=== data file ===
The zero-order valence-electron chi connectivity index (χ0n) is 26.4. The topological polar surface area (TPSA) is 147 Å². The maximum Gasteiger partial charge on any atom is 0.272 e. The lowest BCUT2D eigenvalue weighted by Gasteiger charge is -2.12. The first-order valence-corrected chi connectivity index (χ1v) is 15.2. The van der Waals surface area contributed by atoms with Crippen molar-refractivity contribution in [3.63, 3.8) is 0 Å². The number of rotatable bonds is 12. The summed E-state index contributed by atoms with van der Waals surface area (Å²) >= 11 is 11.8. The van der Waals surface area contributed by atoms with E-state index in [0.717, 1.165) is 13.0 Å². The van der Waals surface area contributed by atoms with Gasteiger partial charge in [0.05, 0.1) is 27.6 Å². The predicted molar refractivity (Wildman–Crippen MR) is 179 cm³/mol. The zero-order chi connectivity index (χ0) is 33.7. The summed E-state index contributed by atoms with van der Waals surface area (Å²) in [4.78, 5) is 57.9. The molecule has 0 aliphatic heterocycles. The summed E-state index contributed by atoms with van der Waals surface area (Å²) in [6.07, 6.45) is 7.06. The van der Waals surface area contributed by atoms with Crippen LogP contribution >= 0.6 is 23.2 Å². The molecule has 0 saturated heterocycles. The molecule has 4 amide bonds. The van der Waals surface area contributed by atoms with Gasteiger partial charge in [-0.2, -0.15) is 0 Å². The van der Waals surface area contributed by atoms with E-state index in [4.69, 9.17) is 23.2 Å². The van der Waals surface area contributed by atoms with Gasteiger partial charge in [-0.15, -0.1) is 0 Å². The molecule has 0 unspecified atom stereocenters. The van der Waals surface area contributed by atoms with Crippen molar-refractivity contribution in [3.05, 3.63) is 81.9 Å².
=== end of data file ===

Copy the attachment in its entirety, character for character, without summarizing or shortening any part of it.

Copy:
The zero-order valence-electron chi connectivity index (χ0n) is 26.4. The topological polar surface area (TPSA) is 147 Å². The maximum Gasteiger partial charge on any atom is 0.272 e. The lowest BCUT2D eigenvalue weighted by Gasteiger charge is -2.12. The first-order valence-corrected chi connectivity index (χ1v) is 15.2. The van der Waals surface area contributed by atoms with Crippen molar-refractivity contribution in [3.63, 3.8) is 0 Å². The number of rotatable bonds is 12. The summed E-state index contributed by atoms with van der Waals surface area (Å²) >= 11 is 11.8. The van der Waals surface area contributed by atoms with E-state index in [0.717, 1.165) is 13.0 Å². The van der Waals surface area contributed by atoms with Gasteiger partial charge in [0.05, 0.1) is 27.6 Å². The predicted molar refractivity (Wildman–Crippen MR) is 179 cm³/mol. The zero-order chi connectivity index (χ0) is 33.7. The summed E-state index contributed by atoms with van der Waals surface area (Å²) in [4.78, 5) is 57.9. The molecule has 0 aliphatic heterocycles. The summed E-state index contributed by atoms with van der Waals surface area (Å²) in [6.07, 6.45) is 7.06. The van der Waals surface area contributed by atoms with Crippen LogP contribution >= 0.6 is 23.2 Å². The molecule has 0 saturated heterocycles. The molecule has 4 amide bonds. The van der Waals surface area contributed by atoms with Gasteiger partial charge in [-0.2, -0.15) is 0 Å². The van der Waals surface area contributed by atoms with E-state index in [4.69, 9.17) is 23.2 Å². The van der Waals surface area contributed by atoms with Gasteiger partial charge in [-0.15, -0.1) is 0 Å². The molecule has 0 unspecified atom stereocenters. The van der Waals surface area contributed by atoms with Crippen molar-refractivity contribution in [3.05, 3.63) is 81.9 Å².